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Stroke Survivor, Peter Blair, Shares His Top-Ten Tips For Stroke Survivors 3

In July of 2005, Peter Blair had a stroke. It changed him dramatically. He went from a fully functioning adult running his own business to an old and rather simple child. He was forced to retire from full time work and though he has recovered some ability, he still has learning difficulties, aphasia, hemianopia and memory problems.

While recovering he learned about some of the hidden social effects of stroke and how to deal with them, and it is that knowledge that he wants to share with other survivors, their families and care-givers.

Ask For Help

I have found that even the best organised family cannot support a stroke survivor entirely on its  own. There is a lot of help available but how to access it is not always obvious. The key is to ask and keep asking. 

The first source will be the Hospital Discharge Team which will assess the patient and their home circumstances and make recommendations for alterations and other assistance and where to get it.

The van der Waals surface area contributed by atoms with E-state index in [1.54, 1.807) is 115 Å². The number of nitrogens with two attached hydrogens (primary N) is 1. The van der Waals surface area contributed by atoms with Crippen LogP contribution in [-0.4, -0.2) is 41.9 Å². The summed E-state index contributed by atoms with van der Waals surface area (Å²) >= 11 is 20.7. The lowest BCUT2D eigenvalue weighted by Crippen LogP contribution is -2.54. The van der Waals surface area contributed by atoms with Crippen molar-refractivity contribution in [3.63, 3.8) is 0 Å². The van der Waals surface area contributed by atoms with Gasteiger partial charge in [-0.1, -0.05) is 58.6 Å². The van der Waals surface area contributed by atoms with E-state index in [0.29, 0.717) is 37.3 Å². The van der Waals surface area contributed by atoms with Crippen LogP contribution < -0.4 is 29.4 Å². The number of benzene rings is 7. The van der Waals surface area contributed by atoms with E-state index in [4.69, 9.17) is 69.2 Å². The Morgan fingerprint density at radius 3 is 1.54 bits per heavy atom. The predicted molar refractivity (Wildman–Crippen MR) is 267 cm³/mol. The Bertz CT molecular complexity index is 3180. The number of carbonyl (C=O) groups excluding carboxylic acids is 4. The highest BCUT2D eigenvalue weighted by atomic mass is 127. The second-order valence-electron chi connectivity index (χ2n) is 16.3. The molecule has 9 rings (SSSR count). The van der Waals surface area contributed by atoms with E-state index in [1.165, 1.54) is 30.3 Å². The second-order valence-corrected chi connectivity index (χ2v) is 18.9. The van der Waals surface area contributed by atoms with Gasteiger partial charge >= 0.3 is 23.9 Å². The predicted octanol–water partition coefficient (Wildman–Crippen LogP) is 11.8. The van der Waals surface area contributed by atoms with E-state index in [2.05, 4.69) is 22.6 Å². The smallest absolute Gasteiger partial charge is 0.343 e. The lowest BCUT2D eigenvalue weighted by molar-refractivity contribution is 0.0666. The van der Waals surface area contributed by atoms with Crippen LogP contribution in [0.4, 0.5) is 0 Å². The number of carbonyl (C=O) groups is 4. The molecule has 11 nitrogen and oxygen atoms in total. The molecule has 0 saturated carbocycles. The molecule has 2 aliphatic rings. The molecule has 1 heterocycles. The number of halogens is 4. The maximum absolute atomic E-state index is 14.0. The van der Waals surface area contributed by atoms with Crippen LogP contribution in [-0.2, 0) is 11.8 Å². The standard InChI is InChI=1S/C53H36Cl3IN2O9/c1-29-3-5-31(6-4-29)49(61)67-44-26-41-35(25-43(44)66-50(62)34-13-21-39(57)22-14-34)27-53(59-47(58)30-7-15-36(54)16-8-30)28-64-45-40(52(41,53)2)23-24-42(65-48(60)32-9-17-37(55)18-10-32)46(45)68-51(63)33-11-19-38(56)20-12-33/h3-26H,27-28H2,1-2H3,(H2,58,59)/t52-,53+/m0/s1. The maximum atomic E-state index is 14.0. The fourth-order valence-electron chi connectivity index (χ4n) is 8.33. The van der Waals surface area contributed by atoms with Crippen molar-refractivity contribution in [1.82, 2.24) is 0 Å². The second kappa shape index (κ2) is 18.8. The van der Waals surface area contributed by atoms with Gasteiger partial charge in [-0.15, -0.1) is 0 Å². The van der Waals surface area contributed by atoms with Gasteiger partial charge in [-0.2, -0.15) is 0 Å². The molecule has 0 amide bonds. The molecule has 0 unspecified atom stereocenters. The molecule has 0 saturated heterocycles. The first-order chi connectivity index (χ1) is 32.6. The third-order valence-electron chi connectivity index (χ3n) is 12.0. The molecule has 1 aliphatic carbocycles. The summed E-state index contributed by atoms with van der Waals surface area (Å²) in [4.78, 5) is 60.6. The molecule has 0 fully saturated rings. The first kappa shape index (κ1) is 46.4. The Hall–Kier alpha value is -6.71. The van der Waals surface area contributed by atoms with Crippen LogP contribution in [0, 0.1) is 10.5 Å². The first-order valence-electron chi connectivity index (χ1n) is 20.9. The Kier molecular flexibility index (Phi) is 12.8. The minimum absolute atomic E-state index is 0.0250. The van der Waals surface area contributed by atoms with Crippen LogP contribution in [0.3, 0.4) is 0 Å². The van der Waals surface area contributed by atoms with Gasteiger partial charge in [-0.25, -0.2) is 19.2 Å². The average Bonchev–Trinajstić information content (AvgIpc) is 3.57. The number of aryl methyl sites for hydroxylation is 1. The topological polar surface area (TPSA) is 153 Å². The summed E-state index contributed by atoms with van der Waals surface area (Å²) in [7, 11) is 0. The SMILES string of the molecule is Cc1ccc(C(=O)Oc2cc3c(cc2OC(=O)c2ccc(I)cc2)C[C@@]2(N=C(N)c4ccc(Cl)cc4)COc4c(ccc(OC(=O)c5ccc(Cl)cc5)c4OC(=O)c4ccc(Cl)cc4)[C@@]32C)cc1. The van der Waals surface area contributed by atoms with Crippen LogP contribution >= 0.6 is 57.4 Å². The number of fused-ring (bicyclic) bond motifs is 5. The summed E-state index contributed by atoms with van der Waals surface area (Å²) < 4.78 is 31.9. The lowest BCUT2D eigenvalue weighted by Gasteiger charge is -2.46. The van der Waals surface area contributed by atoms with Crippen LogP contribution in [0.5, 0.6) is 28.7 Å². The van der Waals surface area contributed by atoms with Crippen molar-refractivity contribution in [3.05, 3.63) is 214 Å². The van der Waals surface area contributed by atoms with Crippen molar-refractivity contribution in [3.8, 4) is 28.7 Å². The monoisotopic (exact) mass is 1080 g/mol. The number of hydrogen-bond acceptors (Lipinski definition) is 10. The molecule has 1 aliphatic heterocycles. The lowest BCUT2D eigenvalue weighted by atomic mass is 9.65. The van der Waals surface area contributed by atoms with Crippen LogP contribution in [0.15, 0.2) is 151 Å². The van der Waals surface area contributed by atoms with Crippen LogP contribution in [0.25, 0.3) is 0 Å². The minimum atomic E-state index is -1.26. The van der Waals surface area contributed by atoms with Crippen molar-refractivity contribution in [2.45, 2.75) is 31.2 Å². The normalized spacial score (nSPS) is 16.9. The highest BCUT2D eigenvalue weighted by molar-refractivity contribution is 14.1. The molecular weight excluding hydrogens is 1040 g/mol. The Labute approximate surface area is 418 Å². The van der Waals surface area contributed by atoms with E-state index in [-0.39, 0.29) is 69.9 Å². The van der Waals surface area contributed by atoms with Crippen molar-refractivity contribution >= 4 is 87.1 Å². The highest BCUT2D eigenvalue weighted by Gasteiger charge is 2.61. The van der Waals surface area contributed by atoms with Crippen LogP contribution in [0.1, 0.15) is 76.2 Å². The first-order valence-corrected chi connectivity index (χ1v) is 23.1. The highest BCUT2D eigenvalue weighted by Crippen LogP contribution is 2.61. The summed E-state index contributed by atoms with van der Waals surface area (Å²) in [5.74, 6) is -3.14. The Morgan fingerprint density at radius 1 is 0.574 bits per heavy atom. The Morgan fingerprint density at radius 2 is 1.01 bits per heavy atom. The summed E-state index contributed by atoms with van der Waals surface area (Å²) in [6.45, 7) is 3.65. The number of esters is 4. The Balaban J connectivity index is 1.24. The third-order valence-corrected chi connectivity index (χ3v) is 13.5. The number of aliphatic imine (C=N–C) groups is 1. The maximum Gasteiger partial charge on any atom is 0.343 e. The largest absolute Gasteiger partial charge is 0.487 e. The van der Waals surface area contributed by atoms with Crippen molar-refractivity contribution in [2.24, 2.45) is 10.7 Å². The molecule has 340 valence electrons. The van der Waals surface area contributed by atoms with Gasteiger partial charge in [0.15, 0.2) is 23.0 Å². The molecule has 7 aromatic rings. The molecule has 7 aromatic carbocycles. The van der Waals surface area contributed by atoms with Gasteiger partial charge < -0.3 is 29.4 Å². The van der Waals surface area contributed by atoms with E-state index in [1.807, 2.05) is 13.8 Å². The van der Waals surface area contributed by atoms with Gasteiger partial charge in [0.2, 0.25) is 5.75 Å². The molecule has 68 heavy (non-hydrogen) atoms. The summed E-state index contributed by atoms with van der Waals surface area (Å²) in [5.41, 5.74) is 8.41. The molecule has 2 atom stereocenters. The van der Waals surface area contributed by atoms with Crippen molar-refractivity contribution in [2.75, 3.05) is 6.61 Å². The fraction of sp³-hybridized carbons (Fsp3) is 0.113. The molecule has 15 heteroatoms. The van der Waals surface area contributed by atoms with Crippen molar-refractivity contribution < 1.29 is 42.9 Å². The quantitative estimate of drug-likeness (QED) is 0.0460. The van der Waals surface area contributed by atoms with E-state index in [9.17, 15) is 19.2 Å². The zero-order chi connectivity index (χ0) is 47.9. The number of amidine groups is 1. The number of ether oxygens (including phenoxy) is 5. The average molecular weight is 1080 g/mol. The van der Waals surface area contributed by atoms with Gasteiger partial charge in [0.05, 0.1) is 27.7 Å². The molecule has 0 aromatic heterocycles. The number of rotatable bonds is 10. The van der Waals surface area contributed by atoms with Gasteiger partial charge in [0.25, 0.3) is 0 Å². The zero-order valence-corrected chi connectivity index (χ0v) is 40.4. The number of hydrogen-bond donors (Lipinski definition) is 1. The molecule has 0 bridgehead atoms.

As recovery progresses another source might be Age UK ( a merger of Age Concern and Help the Aged ) which will help with the handling of correspondence, bills, benefits, pensions and  forms and will arrange befriending and advice services.

I found these services particularly helpful.

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By: Peter Blair, Stroke Survivor since July 2005

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